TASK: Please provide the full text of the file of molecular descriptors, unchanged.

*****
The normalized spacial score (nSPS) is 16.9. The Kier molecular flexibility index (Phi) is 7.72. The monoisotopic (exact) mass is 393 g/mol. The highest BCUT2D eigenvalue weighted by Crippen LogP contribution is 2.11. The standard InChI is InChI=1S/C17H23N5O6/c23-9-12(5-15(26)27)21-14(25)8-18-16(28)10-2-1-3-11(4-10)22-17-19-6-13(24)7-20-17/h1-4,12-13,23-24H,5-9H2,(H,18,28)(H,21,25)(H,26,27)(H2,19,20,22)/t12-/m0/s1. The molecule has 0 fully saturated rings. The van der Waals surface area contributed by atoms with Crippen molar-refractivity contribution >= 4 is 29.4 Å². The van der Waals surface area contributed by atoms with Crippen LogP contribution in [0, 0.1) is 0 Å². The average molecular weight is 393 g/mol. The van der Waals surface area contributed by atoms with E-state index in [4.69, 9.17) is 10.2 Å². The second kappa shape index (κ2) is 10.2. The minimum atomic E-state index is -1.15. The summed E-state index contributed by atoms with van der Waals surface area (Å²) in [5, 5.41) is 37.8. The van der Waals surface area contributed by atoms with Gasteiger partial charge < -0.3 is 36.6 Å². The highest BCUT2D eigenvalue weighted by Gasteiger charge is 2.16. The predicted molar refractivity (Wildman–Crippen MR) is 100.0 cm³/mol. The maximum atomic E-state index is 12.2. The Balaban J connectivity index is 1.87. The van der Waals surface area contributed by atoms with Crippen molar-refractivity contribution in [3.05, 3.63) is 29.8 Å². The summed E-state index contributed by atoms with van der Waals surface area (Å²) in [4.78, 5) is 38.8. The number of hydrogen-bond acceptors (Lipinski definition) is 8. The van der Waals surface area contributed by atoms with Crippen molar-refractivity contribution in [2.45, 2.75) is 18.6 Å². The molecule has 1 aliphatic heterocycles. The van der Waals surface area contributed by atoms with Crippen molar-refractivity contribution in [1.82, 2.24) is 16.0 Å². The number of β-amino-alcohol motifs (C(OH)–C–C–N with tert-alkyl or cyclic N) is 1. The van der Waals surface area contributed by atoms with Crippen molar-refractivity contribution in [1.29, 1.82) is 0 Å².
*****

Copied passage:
The normalized spacial score (nSPS) is 16.9. The Kier molecular flexibility index (Phi) is 7.72. The monoisotopic (exact) mass is 393 g/mol. The highest BCUT2D eigenvalue weighted by Crippen LogP contribution is 2.11. The standard InChI is InChI=1S/C17H23N5O6/c23-9-12(5-15(26)27)21-14(25)8-18-16(28)10-2-1-3-11(4-10)22-17-19-6-13(24)7-20-17/h1-4,12-13,23-24H,5-9H2,(H,18,28)(H,21,25)(H,26,27)(H2,19,20,22)/t12-/m0/s1. The molecule has 0 fully saturated rings. The van der Waals surface area contributed by atoms with Crippen molar-refractivity contribution >= 4 is 29.4 Å². The van der Waals surface area contributed by atoms with Crippen LogP contribution in [0, 0.1) is 0 Å². The average molecular weight is 393 g/mol. The van der Waals surface area contributed by atoms with E-state index in [4.69, 9.17) is 10.2 Å². The second kappa shape index (κ2) is 10.2. The minimum atomic E-state index is -1.15. The summed E-state index contributed by atoms with van der Waals surface area (Å²) in [5, 5.41) is 37.8. The van der Waals surface area contributed by atoms with Gasteiger partial charge < -0.3 is 36.6 Å². The highest BCUT2D eigenvalue weighted by Gasteiger charge is 2.16. The predicted molar refractivity (Wildman–Crippen MR) is 100.0 cm³/mol. The maximum atomic E-state index is 12.2. The Balaban J connectivity index is 1.87. The van der Waals surface area contributed by atoms with Crippen molar-refractivity contribution in [3.05, 3.63) is 29.8 Å². The summed E-state index contributed by atoms with van der Waals surface area (Å²) in [4.78, 5) is 38.8. The number of hydrogen-bond acceptors (Lipinski definition) is 8. The van der Waals surface area contributed by atoms with Crippen molar-refractivity contribution in [2.45, 2.75) is 18.6 Å². The molecule has 1 aliphatic heterocycles. The van der Waals surface area contributed by atoms with Crippen molar-refractivity contribution in [1.82, 2.24) is 16.0 Å². The number of β-amino-alcohol motifs (C(OH)–C–C–N with tert-alkyl or cyclic N) is 1. The van der Waals surface area contributed by atoms with Crippen molar-refractivity contribution in [1.29, 1.82) is 0 Å².